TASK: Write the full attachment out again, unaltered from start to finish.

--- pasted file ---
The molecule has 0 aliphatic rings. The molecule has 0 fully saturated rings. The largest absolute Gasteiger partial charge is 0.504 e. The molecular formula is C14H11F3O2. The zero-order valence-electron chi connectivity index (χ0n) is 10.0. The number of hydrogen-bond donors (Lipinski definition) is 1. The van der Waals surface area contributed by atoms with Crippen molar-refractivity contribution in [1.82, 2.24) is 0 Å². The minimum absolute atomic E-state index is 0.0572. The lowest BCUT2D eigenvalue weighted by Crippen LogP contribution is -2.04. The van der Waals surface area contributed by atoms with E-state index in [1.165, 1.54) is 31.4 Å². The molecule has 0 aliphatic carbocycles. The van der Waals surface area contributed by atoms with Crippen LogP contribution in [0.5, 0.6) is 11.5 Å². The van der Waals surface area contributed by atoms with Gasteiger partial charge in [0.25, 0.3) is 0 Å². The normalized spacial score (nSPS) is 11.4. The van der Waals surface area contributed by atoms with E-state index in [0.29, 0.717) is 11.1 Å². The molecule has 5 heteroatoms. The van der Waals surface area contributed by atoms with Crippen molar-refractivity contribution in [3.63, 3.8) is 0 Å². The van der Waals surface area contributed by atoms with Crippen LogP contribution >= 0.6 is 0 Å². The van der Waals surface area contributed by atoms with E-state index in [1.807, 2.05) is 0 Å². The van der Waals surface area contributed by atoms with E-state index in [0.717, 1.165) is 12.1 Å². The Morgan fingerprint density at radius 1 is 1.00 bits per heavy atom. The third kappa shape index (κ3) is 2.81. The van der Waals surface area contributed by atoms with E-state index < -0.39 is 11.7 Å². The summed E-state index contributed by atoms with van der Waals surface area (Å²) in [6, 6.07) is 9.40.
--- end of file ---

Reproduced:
The molecule has 0 aliphatic rings. The molecule has 0 fully saturated rings. The largest absolute Gasteiger partial charge is 0.504 e. The molecular formula is C14H11F3O2. The zero-order valence-electron chi connectivity index (χ0n) is 10.0. The number of hydrogen-bond donors (Lipinski definition) is 1. The van der Waals surface area contributed by atoms with Crippen molar-refractivity contribution in [1.82, 2.24) is 0 Å². The minimum absolute atomic E-state index is 0.0572. The lowest BCUT2D eigenvalue weighted by Crippen LogP contribution is -2.04. The van der Waals surface area contributed by atoms with E-state index in [1.165, 1.54) is 31.4 Å². The molecule has 0 aliphatic carbocycles. The van der Waals surface area contributed by atoms with Crippen LogP contribution in [0.5, 0.6) is 11.5 Å². The van der Waals surface area contributed by atoms with Gasteiger partial charge in [0.25, 0.3) is 0 Å². The normalized spacial score (nSPS) is 11.4. The van der Waals surface area contributed by atoms with E-state index in [0.29, 0.717) is 11.1 Å². The molecule has 5 heteroatoms. The van der Waals surface area contributed by atoms with Crippen molar-refractivity contribution in [3.63, 3.8) is 0 Å². The van der Waals surface area contributed by atoms with Crippen LogP contribution >= 0.6 is 0 Å². The van der Waals surface area contributed by atoms with E-state index in [1.807, 2.05) is 0 Å². The van der Waals surface area contributed by atoms with E-state index in [0.717, 1.165) is 12.1 Å². The Morgan fingerprint density at radius 1 is 1.00 bits per heavy atom. The third kappa shape index (κ3) is 2.81. The van der Waals surface area contributed by atoms with E-state index < -0.39 is 11.7 Å². The summed E-state index contributed by atoms with van der Waals surface area (Å²) in [6, 6.07) is 9.40.